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Chapter XLVI, of Cassells Illustrated History of England, Volume 8 page 2

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It was on the 22nd of September that the garrison got news of the coming relieving force. On that evening the faithful and intrepid Ungud arrived with a letter from Sir James Outram, announcing that he had crossed the Ganges on the 19th, and would soon be in Lucknow. To account for the appearance of this army, we must- go back to the period when we left Havelock after his victory over the mutineers at Bithoor in August.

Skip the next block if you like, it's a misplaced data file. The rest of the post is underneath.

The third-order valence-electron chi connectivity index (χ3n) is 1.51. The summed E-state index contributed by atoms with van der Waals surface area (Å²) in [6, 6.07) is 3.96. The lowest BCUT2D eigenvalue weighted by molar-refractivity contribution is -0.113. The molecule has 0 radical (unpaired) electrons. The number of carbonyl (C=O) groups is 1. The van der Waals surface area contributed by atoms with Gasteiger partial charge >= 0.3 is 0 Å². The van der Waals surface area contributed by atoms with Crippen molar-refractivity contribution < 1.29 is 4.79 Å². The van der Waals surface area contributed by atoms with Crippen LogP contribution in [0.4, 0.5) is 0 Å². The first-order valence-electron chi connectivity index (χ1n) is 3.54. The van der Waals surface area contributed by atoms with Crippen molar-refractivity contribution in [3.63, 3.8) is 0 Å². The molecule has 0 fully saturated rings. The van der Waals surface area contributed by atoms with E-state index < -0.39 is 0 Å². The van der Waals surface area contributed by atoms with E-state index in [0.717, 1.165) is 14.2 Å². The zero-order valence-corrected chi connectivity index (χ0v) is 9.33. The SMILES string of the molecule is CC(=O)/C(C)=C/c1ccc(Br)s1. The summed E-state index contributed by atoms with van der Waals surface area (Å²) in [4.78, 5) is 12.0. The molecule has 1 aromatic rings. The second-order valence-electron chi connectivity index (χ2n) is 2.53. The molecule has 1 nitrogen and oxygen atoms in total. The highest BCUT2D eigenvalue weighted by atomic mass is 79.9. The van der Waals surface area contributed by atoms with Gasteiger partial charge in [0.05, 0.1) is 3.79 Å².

Sir Colin Campbell had just arrived in Calcutta. When the news of General Anson's death reached London, the name of only one man occurred to the Duke of Cambridge, as that of a soldier fit to restore to us an empire in the East. By a sort of instinct, in moments of real peril, nations select their commanders; and when the Duke of Cambridge sent for Sir Colin Campbell, he only anticipated the national choice of a fit leader. The scene at the Horse Guards was characteristic. The Duke offered the command of the Indian army to the veteran, who but a few months before was simply a colonel. Sir Colin accepted the appointment, and when he was asked how soon he would be ready to start, he replied - in four- and-twenty hours. He was as good as his word, and embarking for India at once, arrived in Calcutta on the 13th of August, two months and a half after the death of Anson. But the army he was to command was slowly steaming and sailing round the Cape of Good Hope. The French Emperor had offered to our Government free passage for troops through France, but we had not become so humiliated as a nation as to be in a position to accept that offer. Many persons urged the Government to send the Indian reinforcements through Egypt as if Egypt were our own. Had the Government done so, an evil precedent would have been set; for the French would have been only too happy to avail themselves of an example which would have made Egypt a sort of neutral highway; and which might have been used to serve ambitious purposes, and have led to the occupation of Egypt by a French army, which it would have required a war to expel. Therefore the Government wisely sent the troops by the sea route.